The Law Reform Commission of Hong Kong (LRC) has today released its much anticipated consultation paper recommending that third party funding for arbitrations taking place in Hong Kong should be permitted.

Set out below are answers to some frequently asked questions.

What is third party funding?

In general, third party funding is a situation where a party, other than the claimant, agrees to pay some or all of the claimant’s legal fees and expenses to pursue a claim, in return for a financial benefit.  The financial benefit may include a share of any sums recovered by the claimant.  In international arbitrations, third party funding has been used in a number of situations overseas, with funding provided by specialist funds, the largest of which have total funding budgets in excess of USD100m. 

Why use third party funding?

Third party funding allows claimants with legitimate claims but limited financial resources to bring claims that they otherwise may not be able to afford.  In other cases, third party funding also gives parties more flexibility, such as the ability to control or spread out legal costs more effectively.

What restrictions are there on third party funding in Hong Kong?

The common law offences of maintenance and champerty have not been abolished in Hong Kong and continue to be prosecuted.  As recently as March 2014, the Hong Kong government considered the issue of whether to abolish the offences of maintenance and champerty.2   It was decided that the offences should be preserved for the time being, as their abolition would raise broader legal and policy concerns.  As such, various restrictions on third party funding of litigation continue to apply in Hong Kong.

The position on third party funding for arbitration is less clear; the current consultation is therefore welcomed, in helping to clarify the position. 

What is the role of a third party funder?

The Hong Kong court has sanctioned the use of third party funding in a number of reported cases in the insolvency context.  These arrangement were considered acceptable where the third party funder provided funds at arm’s length to the funded party.  Importantly, the funded party retains control of the proceedings.  The third party funder, however, assumes liability for costs and adverse costs orders, if so ordered by the court.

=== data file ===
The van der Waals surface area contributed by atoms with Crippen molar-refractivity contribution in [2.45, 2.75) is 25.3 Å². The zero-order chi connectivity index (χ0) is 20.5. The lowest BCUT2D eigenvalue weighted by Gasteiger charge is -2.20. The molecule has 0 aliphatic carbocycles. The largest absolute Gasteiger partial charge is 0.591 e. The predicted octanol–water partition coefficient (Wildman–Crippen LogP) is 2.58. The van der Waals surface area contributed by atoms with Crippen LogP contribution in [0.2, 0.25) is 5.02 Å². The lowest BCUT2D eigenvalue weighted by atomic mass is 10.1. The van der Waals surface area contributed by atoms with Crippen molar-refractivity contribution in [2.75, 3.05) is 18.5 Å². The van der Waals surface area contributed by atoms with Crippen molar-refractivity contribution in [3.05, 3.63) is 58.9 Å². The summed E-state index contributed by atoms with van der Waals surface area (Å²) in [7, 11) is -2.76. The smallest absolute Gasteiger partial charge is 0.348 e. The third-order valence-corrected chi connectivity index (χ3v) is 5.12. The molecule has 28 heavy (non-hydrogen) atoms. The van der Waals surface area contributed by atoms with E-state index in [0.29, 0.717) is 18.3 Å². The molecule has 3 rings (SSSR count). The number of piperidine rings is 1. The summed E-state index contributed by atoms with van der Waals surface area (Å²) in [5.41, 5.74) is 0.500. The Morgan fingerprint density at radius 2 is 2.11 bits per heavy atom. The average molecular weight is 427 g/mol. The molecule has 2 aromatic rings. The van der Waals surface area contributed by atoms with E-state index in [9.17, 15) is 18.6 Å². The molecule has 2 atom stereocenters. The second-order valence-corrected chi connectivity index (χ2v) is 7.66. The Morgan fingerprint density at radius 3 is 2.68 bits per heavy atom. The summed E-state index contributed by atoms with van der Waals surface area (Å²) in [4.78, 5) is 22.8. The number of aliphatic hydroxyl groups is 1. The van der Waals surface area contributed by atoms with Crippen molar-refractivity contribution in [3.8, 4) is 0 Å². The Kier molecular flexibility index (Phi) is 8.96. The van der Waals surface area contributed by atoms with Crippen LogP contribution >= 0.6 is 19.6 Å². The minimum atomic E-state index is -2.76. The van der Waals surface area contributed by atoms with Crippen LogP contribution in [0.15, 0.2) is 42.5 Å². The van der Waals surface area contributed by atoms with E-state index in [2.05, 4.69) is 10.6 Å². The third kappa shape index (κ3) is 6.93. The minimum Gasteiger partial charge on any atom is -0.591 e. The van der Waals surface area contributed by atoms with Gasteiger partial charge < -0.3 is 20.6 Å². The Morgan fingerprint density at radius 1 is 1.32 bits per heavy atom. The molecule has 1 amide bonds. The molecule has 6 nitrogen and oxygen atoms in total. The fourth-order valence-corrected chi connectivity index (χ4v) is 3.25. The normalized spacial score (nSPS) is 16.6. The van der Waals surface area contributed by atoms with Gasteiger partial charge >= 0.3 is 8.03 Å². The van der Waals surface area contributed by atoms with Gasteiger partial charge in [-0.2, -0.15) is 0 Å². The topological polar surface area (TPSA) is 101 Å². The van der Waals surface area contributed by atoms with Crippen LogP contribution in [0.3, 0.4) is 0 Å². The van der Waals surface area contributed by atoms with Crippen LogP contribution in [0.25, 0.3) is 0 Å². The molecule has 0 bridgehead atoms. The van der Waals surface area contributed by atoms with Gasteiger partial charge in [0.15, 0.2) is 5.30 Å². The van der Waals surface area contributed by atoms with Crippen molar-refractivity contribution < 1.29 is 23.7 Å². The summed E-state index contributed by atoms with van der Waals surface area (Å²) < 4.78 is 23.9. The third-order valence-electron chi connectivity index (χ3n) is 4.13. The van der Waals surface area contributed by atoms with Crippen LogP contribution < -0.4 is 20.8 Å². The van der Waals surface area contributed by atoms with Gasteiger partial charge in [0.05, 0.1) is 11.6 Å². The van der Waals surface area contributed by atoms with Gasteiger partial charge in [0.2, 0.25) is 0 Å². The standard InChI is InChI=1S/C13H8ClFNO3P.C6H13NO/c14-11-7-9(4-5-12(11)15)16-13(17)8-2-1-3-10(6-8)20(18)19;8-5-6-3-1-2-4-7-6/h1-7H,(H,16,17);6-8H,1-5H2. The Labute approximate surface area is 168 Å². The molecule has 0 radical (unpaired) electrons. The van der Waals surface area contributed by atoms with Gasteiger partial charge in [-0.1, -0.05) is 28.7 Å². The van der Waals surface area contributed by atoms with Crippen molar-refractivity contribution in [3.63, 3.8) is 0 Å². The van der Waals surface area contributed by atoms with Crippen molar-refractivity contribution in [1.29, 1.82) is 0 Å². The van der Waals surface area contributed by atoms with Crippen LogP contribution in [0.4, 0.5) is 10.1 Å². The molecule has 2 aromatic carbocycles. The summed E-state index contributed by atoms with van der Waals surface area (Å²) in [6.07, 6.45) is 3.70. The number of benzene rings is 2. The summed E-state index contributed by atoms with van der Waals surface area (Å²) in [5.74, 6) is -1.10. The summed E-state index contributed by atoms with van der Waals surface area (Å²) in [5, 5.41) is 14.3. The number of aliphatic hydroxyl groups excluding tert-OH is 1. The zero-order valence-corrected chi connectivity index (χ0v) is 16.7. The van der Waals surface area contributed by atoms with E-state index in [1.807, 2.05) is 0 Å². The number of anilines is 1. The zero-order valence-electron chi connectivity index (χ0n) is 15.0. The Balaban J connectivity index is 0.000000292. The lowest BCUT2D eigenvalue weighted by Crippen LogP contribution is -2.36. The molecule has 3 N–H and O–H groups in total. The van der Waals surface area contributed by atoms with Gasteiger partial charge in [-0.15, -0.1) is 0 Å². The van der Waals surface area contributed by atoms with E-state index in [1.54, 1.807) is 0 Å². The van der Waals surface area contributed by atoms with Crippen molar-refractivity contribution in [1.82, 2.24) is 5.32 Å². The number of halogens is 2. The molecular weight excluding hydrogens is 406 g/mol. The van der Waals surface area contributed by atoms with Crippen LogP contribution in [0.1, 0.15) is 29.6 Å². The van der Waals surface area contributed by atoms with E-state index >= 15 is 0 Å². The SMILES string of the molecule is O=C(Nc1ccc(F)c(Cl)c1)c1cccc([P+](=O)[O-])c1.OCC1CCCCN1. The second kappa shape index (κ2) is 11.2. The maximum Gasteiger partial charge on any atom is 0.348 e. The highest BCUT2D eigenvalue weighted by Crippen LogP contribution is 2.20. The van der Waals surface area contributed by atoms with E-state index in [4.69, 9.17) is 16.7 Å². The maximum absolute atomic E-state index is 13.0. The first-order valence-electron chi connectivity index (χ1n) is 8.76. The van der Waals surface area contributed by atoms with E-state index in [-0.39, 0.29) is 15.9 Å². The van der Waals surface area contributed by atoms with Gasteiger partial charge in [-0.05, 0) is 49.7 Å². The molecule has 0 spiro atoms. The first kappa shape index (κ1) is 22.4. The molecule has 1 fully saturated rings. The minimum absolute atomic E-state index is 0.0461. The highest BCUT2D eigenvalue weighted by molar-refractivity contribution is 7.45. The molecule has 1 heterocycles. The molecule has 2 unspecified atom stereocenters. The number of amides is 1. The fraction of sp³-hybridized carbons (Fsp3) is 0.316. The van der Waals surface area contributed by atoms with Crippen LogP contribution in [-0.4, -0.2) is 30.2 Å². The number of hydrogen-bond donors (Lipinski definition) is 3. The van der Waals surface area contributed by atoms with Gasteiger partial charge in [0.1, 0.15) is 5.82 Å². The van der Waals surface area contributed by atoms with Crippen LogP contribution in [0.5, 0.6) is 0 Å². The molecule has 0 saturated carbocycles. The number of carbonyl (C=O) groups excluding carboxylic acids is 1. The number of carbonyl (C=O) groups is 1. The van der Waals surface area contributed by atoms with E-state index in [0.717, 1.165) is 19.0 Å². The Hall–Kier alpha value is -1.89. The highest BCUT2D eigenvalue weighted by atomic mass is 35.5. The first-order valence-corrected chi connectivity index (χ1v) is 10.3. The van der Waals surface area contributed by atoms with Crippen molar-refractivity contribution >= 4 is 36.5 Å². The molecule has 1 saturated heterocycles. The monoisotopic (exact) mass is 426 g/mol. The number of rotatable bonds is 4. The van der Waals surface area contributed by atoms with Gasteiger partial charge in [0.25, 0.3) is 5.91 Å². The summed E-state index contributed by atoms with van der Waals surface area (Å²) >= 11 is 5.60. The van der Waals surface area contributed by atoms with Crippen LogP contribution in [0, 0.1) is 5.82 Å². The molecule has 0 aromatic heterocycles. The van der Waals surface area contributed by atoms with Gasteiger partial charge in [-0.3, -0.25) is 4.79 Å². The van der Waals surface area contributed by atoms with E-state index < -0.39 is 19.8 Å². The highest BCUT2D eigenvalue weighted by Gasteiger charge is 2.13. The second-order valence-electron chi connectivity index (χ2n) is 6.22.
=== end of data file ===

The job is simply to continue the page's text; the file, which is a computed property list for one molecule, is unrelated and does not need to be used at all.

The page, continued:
The scope of the third party funder’s involvement in the proceedings, as well as various details of the funding, is typically included in a negotiated third party funding agreement. 

What are the concerns with third party funding of arbitrations?

A number of reservations have been raised, including the concern that this will promote unnecessary arbitration proceedings, third party funders may exercise too high a level of control over the arbitrations, and the costs of third party funding (ie, the third party funder's share of the proceeds) may be excessive. 

It is unlikely that allowing third party funding would encourage a sudden expansion in unmeritorious claims: Major third party funders typically have their own litigation counsel and take advice from external law firms, in evaluating the merits of a potential claim against their own investment criteria.  Funders are likely to be prepared to invest in a claim only if it is meritorious and the prospects of recovery are reasonably good. 

How does this compare with the position in Singapore?

The status of third party funding in Singapore is also unclear.3  In 2011, the Singapore Ministry of Law commenced public consultations for proposed amendments to the International Arbitration Act. Apart from the provisions set out in the draft amendment bill (which was eventually passed in 2012), in its 2011 consultation paper the Ministry also sought views on other proposed amendments to the international arbitration regime that it was considering. These included the proposal to allow third party funding for arbitration, accompanied by safeguards to minimise potential abuse.  It is understood that consultations on allowing third party funding in arbitration and other legal proceedings are still ongoing.

What does the LRC consultation paper recommend?

The LRC consultation paper recommends that the Arbitration Ordinance be amended to provide that third party funding for arbitration be permitted. It also recommends that clear ethical and financial standards for third party funders providing third party funding to parties to arbitrations taking place in Hong Kong should be developed. 

To that end, the LRC has invited submissions on a number of issues, including the following:

  1. whether the development and supervision of applicable ethical and financial standards should be conducted by a statutory or governmental body, or a self-regulatory body;
  2. how the applicable ethical and financial standards should address other matters such as conflicts of interest, confidentiality and privilege, control of the arbitration by the third party funder, and disclosure of third party funding;
  3. whether a third party funder should be directly liable for adverse costs orders in a matter it has funded.

 The consultation period will end on 18 January 2016.